Re-inserting the Human in Bernard Wolfe’s Limbo

Extrapolation (2020), 61, (3), 249–267.


Bernard Wolfe’s dystopian satire Limbo (1952) remains a critically under-discussed work, and despite its many controversies, offers important insight into the ethical dilemmas surrounding modern-day drone warfare and human-machine relations. While the EMSIAC war computers in Limbo may be blamed for World War III, they are only ever a scapegoat to shift blame away from the humans who follow orders blindly, and themselves behave much like machines. To this end, this paper will explore the ethical implications of Wolfe’s novel and what it means for the way we wage wars with robotic drones controlled by humans from afar.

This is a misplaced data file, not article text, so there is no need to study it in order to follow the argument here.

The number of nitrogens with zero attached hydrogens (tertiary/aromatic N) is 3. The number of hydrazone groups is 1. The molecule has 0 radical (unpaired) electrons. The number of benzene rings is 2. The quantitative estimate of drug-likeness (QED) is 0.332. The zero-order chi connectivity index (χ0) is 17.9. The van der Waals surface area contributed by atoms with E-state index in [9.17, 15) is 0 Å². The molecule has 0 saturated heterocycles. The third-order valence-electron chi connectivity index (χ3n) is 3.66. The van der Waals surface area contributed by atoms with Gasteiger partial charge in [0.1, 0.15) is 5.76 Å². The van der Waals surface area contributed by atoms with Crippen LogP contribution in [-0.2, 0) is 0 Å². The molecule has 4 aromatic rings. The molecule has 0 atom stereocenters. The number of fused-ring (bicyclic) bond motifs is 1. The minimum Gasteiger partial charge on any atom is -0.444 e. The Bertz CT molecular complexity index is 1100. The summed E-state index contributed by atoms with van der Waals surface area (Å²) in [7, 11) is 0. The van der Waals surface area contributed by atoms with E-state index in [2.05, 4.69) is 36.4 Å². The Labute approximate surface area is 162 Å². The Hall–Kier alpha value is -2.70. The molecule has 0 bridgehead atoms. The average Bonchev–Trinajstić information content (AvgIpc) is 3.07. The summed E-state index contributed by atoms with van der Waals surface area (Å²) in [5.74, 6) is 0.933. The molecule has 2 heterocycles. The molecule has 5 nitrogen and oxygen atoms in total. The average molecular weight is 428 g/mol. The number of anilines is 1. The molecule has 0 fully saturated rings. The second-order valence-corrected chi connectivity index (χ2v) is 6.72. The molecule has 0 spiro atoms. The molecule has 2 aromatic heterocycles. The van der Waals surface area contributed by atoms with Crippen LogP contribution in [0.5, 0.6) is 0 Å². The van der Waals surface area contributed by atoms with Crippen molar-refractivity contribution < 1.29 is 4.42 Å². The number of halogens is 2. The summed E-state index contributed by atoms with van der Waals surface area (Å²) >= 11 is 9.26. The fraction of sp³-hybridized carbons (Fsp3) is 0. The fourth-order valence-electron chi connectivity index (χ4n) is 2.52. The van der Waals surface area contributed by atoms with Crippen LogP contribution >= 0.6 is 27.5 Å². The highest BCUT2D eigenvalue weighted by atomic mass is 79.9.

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Author details

Ryder, Mike